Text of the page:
Law-enforcement agencies can take advantage of courses offered by the National White Collar Crime Center and the International Association of Computer Investigative Specialists. The FBI also has an academy that specializes in computer crime. "But, the courses are only open to law-enforcement agencies," says Leeson. "It doesn't do corporate computer-security people any good, since they're not available to the public. That's why colleges are beginning to offer courses in these subjects."
A shortage of experts
Still, most law-enforcement agencies, especially those in large cities, are understaffed when it comes to having trained computer-security experts. Industry, on the other hand, has been taking computer security seriously for several years. Sadly, "it took a number of embarrassing computer break-ins by teenage hackers to put the spotlight on it," says Jesper Johansson, assistant professor of information systems at Boston University's School of Management. "The problem is, industry doesn't know which computer-security issues to focus on," he says.
Johansson started teaching a course in network security during the spring semester, but he's been preparing for it since he joined BU a year ago. He'll also incorporate some forensics into the course. "Eventually, colleges will have to add courses on security and its applications and implications," says Johansson. "When students graduate, they'll have an understanding of the subject."
The biggest issue surrounding the computer security conundrum is a shortage of technologists who have a working knowledge of computer security and forensics, according to Kurtz. “Academics are teaching the subjects, but most lack real-world experience, which is critical when training students,” he says. Additionally, he contends that many academics are not current with security and forensics trends and tools.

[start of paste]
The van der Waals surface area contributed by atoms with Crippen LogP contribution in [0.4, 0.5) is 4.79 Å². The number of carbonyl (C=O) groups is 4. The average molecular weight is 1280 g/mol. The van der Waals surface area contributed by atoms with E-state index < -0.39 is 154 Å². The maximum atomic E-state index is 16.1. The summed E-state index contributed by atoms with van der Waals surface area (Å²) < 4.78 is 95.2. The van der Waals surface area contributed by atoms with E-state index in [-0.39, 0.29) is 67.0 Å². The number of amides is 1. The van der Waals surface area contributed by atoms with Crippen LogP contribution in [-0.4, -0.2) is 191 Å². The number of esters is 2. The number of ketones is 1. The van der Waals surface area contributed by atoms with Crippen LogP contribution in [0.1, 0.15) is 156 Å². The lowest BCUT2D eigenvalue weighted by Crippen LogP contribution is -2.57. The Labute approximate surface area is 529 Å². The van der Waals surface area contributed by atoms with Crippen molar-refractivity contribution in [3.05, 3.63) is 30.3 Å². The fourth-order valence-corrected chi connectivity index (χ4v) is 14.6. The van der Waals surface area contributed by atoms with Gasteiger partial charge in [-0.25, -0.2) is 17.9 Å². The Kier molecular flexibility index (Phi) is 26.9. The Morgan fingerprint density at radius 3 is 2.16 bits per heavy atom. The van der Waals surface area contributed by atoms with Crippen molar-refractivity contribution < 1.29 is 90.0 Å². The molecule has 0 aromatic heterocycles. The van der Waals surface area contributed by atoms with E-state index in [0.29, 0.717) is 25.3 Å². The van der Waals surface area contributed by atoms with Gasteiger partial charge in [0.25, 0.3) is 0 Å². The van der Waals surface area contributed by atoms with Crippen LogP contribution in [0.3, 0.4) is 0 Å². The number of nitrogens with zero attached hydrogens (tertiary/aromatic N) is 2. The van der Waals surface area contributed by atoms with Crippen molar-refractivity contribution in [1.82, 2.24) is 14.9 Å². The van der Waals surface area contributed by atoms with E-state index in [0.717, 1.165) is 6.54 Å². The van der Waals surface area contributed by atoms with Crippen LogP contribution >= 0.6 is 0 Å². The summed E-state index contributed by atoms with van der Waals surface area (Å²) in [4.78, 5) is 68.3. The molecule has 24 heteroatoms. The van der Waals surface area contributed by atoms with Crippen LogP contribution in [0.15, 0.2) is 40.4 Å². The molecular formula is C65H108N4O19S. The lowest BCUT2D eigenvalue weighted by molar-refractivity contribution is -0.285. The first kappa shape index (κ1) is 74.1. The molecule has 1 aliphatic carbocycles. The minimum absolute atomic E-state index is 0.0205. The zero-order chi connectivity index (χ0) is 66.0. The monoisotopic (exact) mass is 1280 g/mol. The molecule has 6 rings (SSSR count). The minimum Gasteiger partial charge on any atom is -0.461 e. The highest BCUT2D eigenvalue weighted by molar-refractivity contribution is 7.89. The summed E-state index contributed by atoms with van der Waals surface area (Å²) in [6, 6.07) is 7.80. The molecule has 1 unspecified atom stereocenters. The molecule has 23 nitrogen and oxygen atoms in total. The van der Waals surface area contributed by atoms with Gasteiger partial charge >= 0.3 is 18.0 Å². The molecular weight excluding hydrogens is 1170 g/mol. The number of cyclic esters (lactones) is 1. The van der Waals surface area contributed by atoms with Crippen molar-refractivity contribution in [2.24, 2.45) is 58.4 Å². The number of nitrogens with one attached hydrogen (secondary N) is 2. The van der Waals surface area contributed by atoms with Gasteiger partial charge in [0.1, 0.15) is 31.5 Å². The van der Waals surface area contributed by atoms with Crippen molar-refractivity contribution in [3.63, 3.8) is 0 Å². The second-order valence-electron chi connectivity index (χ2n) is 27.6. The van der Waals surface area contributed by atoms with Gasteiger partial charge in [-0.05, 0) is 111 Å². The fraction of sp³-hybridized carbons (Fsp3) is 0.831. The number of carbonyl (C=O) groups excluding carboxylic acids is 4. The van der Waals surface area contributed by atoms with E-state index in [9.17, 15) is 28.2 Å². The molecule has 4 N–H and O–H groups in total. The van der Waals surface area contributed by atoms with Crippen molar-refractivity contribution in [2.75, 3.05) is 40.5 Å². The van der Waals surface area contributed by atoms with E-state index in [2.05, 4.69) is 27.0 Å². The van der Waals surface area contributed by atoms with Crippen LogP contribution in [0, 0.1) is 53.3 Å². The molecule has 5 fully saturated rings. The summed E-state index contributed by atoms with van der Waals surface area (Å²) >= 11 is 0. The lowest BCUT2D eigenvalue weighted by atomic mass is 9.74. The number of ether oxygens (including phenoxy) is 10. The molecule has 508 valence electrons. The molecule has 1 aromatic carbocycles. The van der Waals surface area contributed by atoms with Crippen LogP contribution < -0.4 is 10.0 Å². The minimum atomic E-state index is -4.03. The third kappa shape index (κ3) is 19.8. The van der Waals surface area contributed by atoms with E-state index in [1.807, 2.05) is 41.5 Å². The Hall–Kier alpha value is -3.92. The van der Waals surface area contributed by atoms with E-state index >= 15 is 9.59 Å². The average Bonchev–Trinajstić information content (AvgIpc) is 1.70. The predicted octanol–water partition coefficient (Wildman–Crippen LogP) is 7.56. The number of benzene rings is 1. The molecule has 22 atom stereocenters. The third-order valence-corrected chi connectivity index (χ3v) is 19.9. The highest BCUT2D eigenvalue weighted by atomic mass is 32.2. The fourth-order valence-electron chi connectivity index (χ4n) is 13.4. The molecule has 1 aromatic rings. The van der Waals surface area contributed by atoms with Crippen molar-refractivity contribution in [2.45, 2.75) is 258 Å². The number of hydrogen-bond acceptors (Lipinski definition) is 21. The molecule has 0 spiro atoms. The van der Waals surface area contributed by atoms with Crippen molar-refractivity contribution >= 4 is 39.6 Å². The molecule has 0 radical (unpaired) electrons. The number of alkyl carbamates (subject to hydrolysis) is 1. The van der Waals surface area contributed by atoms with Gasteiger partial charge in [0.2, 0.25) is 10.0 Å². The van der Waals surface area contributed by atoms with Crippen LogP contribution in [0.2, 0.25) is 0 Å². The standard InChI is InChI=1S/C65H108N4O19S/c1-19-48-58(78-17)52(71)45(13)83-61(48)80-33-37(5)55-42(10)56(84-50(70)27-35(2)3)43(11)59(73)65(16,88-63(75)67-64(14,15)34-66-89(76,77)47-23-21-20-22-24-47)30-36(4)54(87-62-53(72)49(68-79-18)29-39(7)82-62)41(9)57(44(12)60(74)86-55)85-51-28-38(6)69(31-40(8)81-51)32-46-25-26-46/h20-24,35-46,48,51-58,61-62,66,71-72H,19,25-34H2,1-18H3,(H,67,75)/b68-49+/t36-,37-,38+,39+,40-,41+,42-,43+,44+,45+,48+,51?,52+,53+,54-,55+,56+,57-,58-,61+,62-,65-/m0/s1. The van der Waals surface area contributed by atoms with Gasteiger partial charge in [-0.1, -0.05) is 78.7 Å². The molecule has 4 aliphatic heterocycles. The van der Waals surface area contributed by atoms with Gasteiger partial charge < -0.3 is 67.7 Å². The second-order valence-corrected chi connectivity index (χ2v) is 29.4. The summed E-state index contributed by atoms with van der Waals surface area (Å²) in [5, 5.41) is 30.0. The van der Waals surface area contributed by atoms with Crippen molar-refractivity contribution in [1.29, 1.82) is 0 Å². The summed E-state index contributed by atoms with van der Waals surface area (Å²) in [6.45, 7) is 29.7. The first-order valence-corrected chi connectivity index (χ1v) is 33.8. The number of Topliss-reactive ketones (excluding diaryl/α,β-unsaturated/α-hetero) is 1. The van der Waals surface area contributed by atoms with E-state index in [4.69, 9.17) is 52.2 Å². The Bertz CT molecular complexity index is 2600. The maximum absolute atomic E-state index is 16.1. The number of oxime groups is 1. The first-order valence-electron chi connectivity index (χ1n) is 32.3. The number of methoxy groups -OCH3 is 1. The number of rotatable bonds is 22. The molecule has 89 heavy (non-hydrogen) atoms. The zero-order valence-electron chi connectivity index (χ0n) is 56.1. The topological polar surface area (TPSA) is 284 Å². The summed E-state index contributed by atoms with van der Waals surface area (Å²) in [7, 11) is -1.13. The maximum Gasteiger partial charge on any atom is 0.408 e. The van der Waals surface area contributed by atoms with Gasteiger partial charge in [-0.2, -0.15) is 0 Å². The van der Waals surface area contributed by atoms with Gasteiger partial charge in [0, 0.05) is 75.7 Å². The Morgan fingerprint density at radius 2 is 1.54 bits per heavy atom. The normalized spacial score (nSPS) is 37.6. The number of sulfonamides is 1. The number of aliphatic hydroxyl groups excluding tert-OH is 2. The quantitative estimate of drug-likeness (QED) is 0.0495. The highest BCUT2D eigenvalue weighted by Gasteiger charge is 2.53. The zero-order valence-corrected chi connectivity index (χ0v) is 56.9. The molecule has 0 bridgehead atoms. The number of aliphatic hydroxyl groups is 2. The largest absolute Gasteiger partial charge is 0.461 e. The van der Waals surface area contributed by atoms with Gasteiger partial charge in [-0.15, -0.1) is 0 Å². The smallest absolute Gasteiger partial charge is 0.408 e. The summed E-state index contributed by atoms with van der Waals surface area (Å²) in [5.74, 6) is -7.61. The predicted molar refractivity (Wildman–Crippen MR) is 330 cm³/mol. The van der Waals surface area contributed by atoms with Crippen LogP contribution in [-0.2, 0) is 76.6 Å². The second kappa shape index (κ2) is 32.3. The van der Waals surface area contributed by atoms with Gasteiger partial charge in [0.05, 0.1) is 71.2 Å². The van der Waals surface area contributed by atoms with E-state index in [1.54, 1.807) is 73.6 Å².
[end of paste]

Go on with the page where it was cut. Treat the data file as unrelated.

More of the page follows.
But change is on the horizon. Not only will more techies be concentrating on computer forensics, but attorneys and judges will be taking courses in the subject as well. Learning forensics basics will help attorneys, especially, to determine the kinds of evidence that can be found by probing a computer's operating system and what techniques can be used to legally obtain it.
On the academic front, full-fledged degree tracks in computer forensics are being developed, according to Leeson. Certification programs already exist.
If you have a few years of information-security experience, you're eligible for the Certified Information Systems Security Professional (CISSP) certification offered by the Computer Security Institute. Kurtz endorses CISSP certification. “It’s the equivalent of the CPA exam for security professionals,” he says, “and it’s very impressive on your resume.”
Where are the jobs? Government agencies, such as the Department of Defense, the FBI, CIA, and U.S. Postal Service need security specialists. State and local law-enforcement departments are hiring them as well. On the corporate front, all companies—especially large and midsize ones with a Web presence—will have serious security needs. Job titles differ, but typically, these positions are advertised as Junior Security Analysts for entry-level jobs and Senior Security Analysts if you have a few years of experience in the field.
Now is the time to jump into these emerging fields. Start by plugging into security and forensics networks. The good part is, lots of information is available on training programs and conferences about computer forensics. Besides the CSI, Def Con (http://www.defcon.org/) stages conventions about hacking, and Black Hat (www.blackhat.com) offers conventions, security conferences, and training. For information about CISSP certification, go to http://www.isc2.org/.